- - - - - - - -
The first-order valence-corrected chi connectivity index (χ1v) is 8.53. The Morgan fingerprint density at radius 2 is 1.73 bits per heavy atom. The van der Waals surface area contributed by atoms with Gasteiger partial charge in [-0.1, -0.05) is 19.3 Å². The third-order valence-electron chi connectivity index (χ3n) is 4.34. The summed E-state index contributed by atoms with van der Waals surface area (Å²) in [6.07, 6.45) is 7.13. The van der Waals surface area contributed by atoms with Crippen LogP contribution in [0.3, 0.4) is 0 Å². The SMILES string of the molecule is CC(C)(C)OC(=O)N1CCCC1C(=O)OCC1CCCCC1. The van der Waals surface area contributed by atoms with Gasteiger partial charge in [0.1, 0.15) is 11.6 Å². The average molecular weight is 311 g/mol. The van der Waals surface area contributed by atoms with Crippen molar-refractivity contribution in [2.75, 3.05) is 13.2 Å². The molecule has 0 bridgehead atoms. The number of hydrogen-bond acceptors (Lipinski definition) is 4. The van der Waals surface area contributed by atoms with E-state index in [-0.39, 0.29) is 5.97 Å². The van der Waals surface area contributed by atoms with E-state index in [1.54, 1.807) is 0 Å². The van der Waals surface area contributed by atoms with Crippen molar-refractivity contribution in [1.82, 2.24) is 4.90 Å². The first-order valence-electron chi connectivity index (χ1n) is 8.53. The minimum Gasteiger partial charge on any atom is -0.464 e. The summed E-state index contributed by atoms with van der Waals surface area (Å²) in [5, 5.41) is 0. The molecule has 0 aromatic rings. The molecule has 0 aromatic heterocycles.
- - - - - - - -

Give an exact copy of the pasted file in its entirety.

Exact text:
The first-order valence-corrected chi connectivity index (χ1v) is 8.53. The Morgan fingerprint density at radius 2 is 1.73 bits per heavy atom. The van der Waals surface area contributed by atoms with Gasteiger partial charge in [-0.1, -0.05) is 19.3 Å². The third-order valence-electron chi connectivity index (χ3n) is 4.34. The summed E-state index contributed by atoms with van der Waals surface area (Å²) in [6.07, 6.45) is 7.13. The van der Waals surface area contributed by atoms with Crippen LogP contribution in [0.3, 0.4) is 0 Å². The SMILES string of the molecule is CC(C)(C)OC(=O)N1CCCC1C(=O)OCC1CCCCC1. The van der Waals surface area contributed by atoms with Gasteiger partial charge in [0.1, 0.15) is 11.6 Å². The average molecular weight is 311 g/mol. The van der Waals surface area contributed by atoms with Crippen molar-refractivity contribution in [2.75, 3.05) is 13.2 Å². The molecule has 0 bridgehead atoms. The number of hydrogen-bond acceptors (Lipinski definition) is 4. The van der Waals surface area contributed by atoms with E-state index in [-0.39, 0.29) is 5.97 Å². The van der Waals surface area contributed by atoms with E-state index in [1.54, 1.807) is 0 Å². The van der Waals surface area contributed by atoms with Crippen molar-refractivity contribution in [1.82, 2.24) is 4.90 Å². The first-order valence-electron chi connectivity index (χ1n) is 8.53. The minimum Gasteiger partial charge on any atom is -0.464 e. The summed E-state index contributed by atoms with van der Waals surface area (Å²) in [5, 5.41) is 0. The molecule has 0 aromatic rings. The molecule has 0 aromatic heterocycles.